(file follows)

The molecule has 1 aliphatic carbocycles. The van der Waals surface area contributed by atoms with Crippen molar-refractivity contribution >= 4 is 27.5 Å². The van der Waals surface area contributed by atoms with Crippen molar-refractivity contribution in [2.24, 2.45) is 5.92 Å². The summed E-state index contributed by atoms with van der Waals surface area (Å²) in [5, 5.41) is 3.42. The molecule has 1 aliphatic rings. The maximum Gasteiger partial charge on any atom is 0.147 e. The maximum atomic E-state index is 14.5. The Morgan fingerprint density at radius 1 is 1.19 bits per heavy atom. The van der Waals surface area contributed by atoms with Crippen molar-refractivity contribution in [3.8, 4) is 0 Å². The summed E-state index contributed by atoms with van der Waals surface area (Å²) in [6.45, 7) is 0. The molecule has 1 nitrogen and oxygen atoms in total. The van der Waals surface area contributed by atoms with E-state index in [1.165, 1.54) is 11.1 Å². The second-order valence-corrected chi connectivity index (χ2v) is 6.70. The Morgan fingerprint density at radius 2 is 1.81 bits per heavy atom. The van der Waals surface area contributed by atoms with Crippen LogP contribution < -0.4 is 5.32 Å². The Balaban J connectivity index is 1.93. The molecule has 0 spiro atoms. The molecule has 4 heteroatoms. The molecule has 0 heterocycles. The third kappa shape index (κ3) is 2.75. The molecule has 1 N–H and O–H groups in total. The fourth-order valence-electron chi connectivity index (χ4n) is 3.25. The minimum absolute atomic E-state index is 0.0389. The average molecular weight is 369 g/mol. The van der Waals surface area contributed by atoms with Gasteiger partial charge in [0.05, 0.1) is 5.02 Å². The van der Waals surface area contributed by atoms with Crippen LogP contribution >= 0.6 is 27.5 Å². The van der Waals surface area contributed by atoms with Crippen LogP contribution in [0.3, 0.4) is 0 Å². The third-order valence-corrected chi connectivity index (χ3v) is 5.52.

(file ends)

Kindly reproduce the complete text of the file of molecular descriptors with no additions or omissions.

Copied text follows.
The molecule has 1 aliphatic carbocycles. The van der Waals surface area contributed by atoms with Crippen molar-refractivity contribution >= 4 is 27.5 Å². The van der Waals surface area contributed by atoms with Crippen molar-refractivity contribution in [2.24, 2.45) is 5.92 Å². The summed E-state index contributed by atoms with van der Waals surface area (Å²) in [5, 5.41) is 3.42. The molecule has 1 aliphatic rings. The maximum Gasteiger partial charge on any atom is 0.147 e. The maximum atomic E-state index is 14.5. The Morgan fingerprint density at radius 1 is 1.19 bits per heavy atom. The van der Waals surface area contributed by atoms with Crippen molar-refractivity contribution in [3.8, 4) is 0 Å². The summed E-state index contributed by atoms with van der Waals surface area (Å²) in [6.45, 7) is 0. The molecule has 1 nitrogen and oxygen atoms in total. The van der Waals surface area contributed by atoms with E-state index in [1.165, 1.54) is 11.1 Å². The second-order valence-corrected chi connectivity index (χ2v) is 6.70. The Morgan fingerprint density at radius 2 is 1.81 bits per heavy atom. The van der Waals surface area contributed by atoms with Crippen LogP contribution < -0.4 is 5.32 Å². The Balaban J connectivity index is 1.93. The molecule has 0 spiro atoms. The molecule has 4 heteroatoms. The molecule has 0 heterocycles. The third kappa shape index (κ3) is 2.75. The molecule has 1 N–H and O–H groups in total. The fourth-order valence-electron chi connectivity index (χ4n) is 3.25. The minimum absolute atomic E-state index is 0.0389. The average molecular weight is 369 g/mol. The van der Waals surface area contributed by atoms with Gasteiger partial charge in [0.05, 0.1) is 5.02 Å². The van der Waals surface area contributed by atoms with Crippen LogP contribution >= 0.6 is 27.5 Å². The van der Waals surface area contributed by atoms with Crippen LogP contribution in [0.3, 0.4) is 0 Å². The third-order valence-corrected chi connectivity index (χ3v) is 5.52.